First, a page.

In certain embodiments, the longitudinal axis CN of the nosepiece 30 is substantially coaxial with the longitudinal axis CH of the handpiece 20 when the nosepiece 30 is in either the first position 41 or the second position 42. The term “substantially coaxial” as used herein means that the axes CH and CN are coaxial or that there is an offset angle between the axes CH and CN when the nosepiece 30 is in at least one of the first position 41 and the second position 42. In other embodiments, the axes CH and CN are offset from one another. In yet other embodiments, there is an offset angle between the axes CH and CN in either a clockwise or counter-clockwise direction when the nosepiece 30 is in the first and/or second positions 41, 42 (e.g., FIG. 27). In such embodiments, the offset angle is preferably less than about 10 degrees, more preferably less than about 5 degrees, and even more preferably less than about 2 degree. In one embodiment, an offset angle exist between the axes CH and CN when the nosepiece 30 is in the second position 42 such that the pushrod 50 produces a transverse force on at least some portion of the nosepiece 30, such as the delivery channel 43, as the pushrod 50 advances along the longitudinal axis CH. This transverse force may be advantageously used to prevent the tip 52 of the pushrod from moving on top of a portion of the intraocular lens 11 during delivery into the eye. In other embodiments,

The nosepiece 30 may further comprise an outer surface 57 that substantially surrounds the load chamber 34 and the delivery channel 43. Preferably, the outer surface 57 is generally tapered from one end of the nosepiece 30 (e.g., near the transfer interface 36) having a relatively large cross-section, to an opposite end (e.g., near the delivery port 44) having a relatively small cross-section. The relatively small cross-section allows, among other things, the nosepiece 30 to be inserted into a relatively small incision in the eye, while the relatively large cross-section allows the intraocular lens 11 to be loaded into the load chamber 34 of the nosepiece 30 in a substantially uncompressed state. The outer surface 57 of the nosepiece 30 may further comprise a top face 58 and a bottom face 60 containing one or more openings 62. The openings 62 may be in the form of an aperture, notch, or some other type of void for providing at least partial access to the load chamber 34 and/or the delivery channel 43. For example, referring to FIGS. 1 and 2, the bottom face 60 is disposed below the load chamber 34 and comprises an aperture 64 that is rectangular in shape. The aperture 64 may, of course, take other shapes such as circle or a slit. As illustrated in FIG. 2, the top face 58 is disposed above the load chamber 34 and comprises an elongated notch 66. In other embodiments, for example as illustrate in FIG. 6, the elongated notches 66 are disposed on both the top and bottom faces 58, 60. In still other embodiments, there is only one opening 62 on either the top face 58 or the bottom face 60. Alternatively, one or more openings may be disposed at locations other than or in addition to the top and bottom faces 58, 60, for instance, on the sides of the outer surface between the top and bottom faces 58, 60.

The openings 62 may be used to visually inspect the insides of load chamber 34 prior to, during, or after transfer of the intraocular lens 11 into the nosepiece 30. The opening 62 may also be used to introduce one or more substances, for example a viscoelastic, into the load chamber 34 or some other portion of the nosepiece 30. Such substances may be introduced into the load chamber 34 from the transfer interface 36 of the load chamber 34 and visually inspected via the opening 62. The opening 62 may also be used as an overflow port through which excess amounts of injected substances exit the load chamber 34. Other uses of the opening 62 are consistent with embodiments of the inserter 14 or the insertion system 10. For instance one or more openings 62 may be configured to receive inspection instruments or tools for manipulating or otherwise preparing the intraocular lens 11 for delivery through the delivery channel 43 and into the eye. The opening 62 may also be used to aid in alignment of inserter 14 components with lens case 18 components when the nosepiece 30 is in either the first or second positions 41, 42.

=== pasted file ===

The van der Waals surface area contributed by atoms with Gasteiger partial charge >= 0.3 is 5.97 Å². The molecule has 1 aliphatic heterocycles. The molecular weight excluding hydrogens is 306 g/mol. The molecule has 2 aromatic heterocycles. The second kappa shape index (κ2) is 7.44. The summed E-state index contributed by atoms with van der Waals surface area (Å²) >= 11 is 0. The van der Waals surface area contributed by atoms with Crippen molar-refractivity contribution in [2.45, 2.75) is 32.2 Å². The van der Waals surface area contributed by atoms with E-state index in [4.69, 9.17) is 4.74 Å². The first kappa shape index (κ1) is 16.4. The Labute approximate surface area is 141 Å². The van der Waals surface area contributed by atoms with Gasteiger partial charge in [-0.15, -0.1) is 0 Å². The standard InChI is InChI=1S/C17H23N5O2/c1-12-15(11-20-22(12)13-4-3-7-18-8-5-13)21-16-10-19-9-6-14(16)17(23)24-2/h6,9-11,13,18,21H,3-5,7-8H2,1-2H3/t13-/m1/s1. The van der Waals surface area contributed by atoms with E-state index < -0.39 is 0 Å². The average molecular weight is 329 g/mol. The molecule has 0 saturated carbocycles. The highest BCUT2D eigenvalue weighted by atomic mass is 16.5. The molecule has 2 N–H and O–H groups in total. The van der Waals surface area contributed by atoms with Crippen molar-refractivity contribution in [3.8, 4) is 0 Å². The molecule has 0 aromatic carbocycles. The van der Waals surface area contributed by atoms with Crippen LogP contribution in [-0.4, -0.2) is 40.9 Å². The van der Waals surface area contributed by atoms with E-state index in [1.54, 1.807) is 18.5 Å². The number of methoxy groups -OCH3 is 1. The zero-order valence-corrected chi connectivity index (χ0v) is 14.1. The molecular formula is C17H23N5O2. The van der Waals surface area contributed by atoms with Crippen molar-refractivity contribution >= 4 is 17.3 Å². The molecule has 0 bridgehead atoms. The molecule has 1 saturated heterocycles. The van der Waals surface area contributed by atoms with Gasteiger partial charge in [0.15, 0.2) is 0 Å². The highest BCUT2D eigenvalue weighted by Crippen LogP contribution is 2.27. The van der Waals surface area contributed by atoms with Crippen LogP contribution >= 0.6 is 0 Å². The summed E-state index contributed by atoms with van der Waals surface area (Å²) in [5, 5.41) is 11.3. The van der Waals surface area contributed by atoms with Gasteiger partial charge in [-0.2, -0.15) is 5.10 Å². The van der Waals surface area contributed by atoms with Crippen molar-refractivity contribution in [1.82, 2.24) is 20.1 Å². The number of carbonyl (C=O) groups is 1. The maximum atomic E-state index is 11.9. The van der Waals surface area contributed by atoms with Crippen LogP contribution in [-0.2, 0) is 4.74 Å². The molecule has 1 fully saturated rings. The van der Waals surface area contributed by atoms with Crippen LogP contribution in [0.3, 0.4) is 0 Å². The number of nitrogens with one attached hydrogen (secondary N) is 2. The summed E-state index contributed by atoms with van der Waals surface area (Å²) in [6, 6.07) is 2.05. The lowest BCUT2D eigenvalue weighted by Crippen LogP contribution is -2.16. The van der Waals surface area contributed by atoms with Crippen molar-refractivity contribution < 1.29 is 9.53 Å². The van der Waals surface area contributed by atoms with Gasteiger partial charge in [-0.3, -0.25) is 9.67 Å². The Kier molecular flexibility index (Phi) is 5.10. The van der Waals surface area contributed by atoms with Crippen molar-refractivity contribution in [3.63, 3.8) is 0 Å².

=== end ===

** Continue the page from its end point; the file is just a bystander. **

Referring to FIG. 7, in certain embodiments, the insertion system 10 further comprises a package or container 70 for holding the inserter 14 and the lens case 18. For example, the container 70 may be in the form of a shrink-wrap package 70 illustrated in FIG. 7 and comprising top and bottom sheets of material that envelop the inserter 14 and the lens case 18. The inserter 14 and the lens case 18 are preferably placed inside the container 70 in a sterile environment and sealed in a manner that maintains the sterility of the inserter 14 and the lens case 18 until they are ready for use. Alternatively, the inserter 14 and the lens case 18 may be sterilized after being enclosed inside the container 70. In other embodiments, the lens case 18 and the inserter 14 are packaged in separate containers, for example, to reduce inventory costs. In such embodiments, the individual containers may be placed together by the manufacturer, distributor, or user in a larger container or package, for example, for shipping or storage. In some embodiments, an inserter is packaged in one type of container for shipment with one or more lens cases 18 containing intraocular lenses having, for instance, differing Diopter powers, differing spherical aberration, or some other optical or mechanical characteristic.